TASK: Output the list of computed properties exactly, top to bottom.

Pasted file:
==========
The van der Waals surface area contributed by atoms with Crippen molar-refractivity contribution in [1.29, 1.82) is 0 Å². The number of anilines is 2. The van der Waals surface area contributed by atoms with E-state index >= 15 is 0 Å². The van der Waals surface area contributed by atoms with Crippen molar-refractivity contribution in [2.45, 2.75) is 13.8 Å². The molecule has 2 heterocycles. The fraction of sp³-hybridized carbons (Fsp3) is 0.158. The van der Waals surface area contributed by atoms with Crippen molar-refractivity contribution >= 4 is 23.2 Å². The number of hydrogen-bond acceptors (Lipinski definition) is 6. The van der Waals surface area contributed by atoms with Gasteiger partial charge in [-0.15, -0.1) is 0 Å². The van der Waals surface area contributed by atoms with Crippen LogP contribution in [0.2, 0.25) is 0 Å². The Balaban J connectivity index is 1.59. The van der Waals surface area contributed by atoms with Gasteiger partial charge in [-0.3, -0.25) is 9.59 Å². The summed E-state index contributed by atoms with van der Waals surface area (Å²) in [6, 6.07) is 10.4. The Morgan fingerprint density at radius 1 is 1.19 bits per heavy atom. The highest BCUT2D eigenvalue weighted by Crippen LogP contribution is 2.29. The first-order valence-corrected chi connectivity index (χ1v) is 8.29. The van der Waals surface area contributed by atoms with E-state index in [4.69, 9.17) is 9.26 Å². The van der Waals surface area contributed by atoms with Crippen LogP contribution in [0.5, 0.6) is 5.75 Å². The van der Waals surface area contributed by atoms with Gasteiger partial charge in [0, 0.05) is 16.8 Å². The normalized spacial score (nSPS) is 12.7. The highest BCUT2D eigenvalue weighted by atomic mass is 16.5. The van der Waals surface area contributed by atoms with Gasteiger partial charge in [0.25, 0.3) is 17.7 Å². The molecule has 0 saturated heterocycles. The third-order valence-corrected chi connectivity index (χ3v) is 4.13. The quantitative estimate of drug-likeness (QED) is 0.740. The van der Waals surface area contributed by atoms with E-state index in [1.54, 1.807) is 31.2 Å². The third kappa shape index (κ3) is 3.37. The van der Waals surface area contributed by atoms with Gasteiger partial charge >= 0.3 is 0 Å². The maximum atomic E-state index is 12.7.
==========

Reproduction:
The van der Waals surface area contributed by atoms with Crippen molar-refractivity contribution in [1.29, 1.82) is 0 Å². The number of anilines is 2. The van der Waals surface area contributed by atoms with E-state index >= 15 is 0 Å². The van der Waals surface area contributed by atoms with Crippen molar-refractivity contribution in [2.45, 2.75) is 13.8 Å². The molecule has 2 heterocycles. The fraction of sp³-hybridized carbons (Fsp3) is 0.158. The van der Waals surface area contributed by atoms with Crippen molar-refractivity contribution >= 4 is 23.2 Å². The number of hydrogen-bond acceptors (Lipinski definition) is 6. The van der Waals surface area contributed by atoms with Gasteiger partial charge in [-0.15, -0.1) is 0 Å². The van der Waals surface area contributed by atoms with Crippen LogP contribution in [0.2, 0.25) is 0 Å². The Balaban J connectivity index is 1.59. The van der Waals surface area contributed by atoms with Gasteiger partial charge in [-0.3, -0.25) is 9.59 Å². The summed E-state index contributed by atoms with van der Waals surface area (Å²) in [6, 6.07) is 10.4. The Morgan fingerprint density at radius 1 is 1.19 bits per heavy atom. The highest BCUT2D eigenvalue weighted by Crippen LogP contribution is 2.29. The first-order valence-corrected chi connectivity index (χ1v) is 8.29. The van der Waals surface area contributed by atoms with E-state index in [4.69, 9.17) is 9.26 Å². The van der Waals surface area contributed by atoms with Crippen LogP contribution in [0.5, 0.6) is 5.75 Å². The van der Waals surface area contributed by atoms with Gasteiger partial charge in [0, 0.05) is 16.8 Å². The normalized spacial score (nSPS) is 12.7. The highest BCUT2D eigenvalue weighted by atomic mass is 16.5. The van der Waals surface area contributed by atoms with Gasteiger partial charge in [0.25, 0.3) is 17.7 Å². The molecule has 0 saturated heterocycles. The third-order valence-corrected chi connectivity index (χ3v) is 4.13. The quantitative estimate of drug-likeness (QED) is 0.740. The van der Waals surface area contributed by atoms with E-state index in [1.54, 1.807) is 31.2 Å². The third kappa shape index (κ3) is 3.37. The van der Waals surface area contributed by atoms with Gasteiger partial charge >= 0.3 is 0 Å². The maximum atomic E-state index is 12.7.